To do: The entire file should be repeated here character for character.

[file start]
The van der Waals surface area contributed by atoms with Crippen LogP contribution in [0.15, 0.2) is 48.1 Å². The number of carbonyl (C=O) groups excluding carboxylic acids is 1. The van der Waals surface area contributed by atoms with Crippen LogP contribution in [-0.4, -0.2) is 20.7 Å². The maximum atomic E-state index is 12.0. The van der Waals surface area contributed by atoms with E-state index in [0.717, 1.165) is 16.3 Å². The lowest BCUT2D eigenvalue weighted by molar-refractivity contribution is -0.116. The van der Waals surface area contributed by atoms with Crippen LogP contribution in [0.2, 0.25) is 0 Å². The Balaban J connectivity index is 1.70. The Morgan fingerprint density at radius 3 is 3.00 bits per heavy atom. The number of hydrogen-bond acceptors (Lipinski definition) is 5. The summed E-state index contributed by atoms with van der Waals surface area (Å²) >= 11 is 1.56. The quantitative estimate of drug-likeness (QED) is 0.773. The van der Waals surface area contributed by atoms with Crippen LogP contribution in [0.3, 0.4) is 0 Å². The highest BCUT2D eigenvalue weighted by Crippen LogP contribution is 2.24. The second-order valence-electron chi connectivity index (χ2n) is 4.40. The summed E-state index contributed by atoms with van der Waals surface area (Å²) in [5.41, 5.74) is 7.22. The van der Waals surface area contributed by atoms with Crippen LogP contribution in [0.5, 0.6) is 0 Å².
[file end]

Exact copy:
The van der Waals surface area contributed by atoms with Crippen LogP contribution in [0.15, 0.2) is 48.1 Å². The number of carbonyl (C=O) groups excluding carboxylic acids is 1. The van der Waals surface area contributed by atoms with Crippen LogP contribution in [-0.4, -0.2) is 20.7 Å². The maximum atomic E-state index is 12.0. The van der Waals surface area contributed by atoms with E-state index in [0.717, 1.165) is 16.3 Å². The lowest BCUT2D eigenvalue weighted by molar-refractivity contribution is -0.116. The van der Waals surface area contributed by atoms with Crippen LogP contribution in [0.2, 0.25) is 0 Å². The Balaban J connectivity index is 1.70. The Morgan fingerprint density at radius 3 is 3.00 bits per heavy atom. The number of hydrogen-bond acceptors (Lipinski definition) is 5. The summed E-state index contributed by atoms with van der Waals surface area (Å²) >= 11 is 1.56. The quantitative estimate of drug-likeness (QED) is 0.773. The van der Waals surface area contributed by atoms with Crippen LogP contribution in [0.3, 0.4) is 0 Å². The highest BCUT2D eigenvalue weighted by Crippen LogP contribution is 2.24. The second-order valence-electron chi connectivity index (χ2n) is 4.40. The summed E-state index contributed by atoms with van der Waals surface area (Å²) in [5.41, 5.74) is 7.22. The van der Waals surface area contributed by atoms with Crippen LogP contribution in [0.5, 0.6) is 0 Å².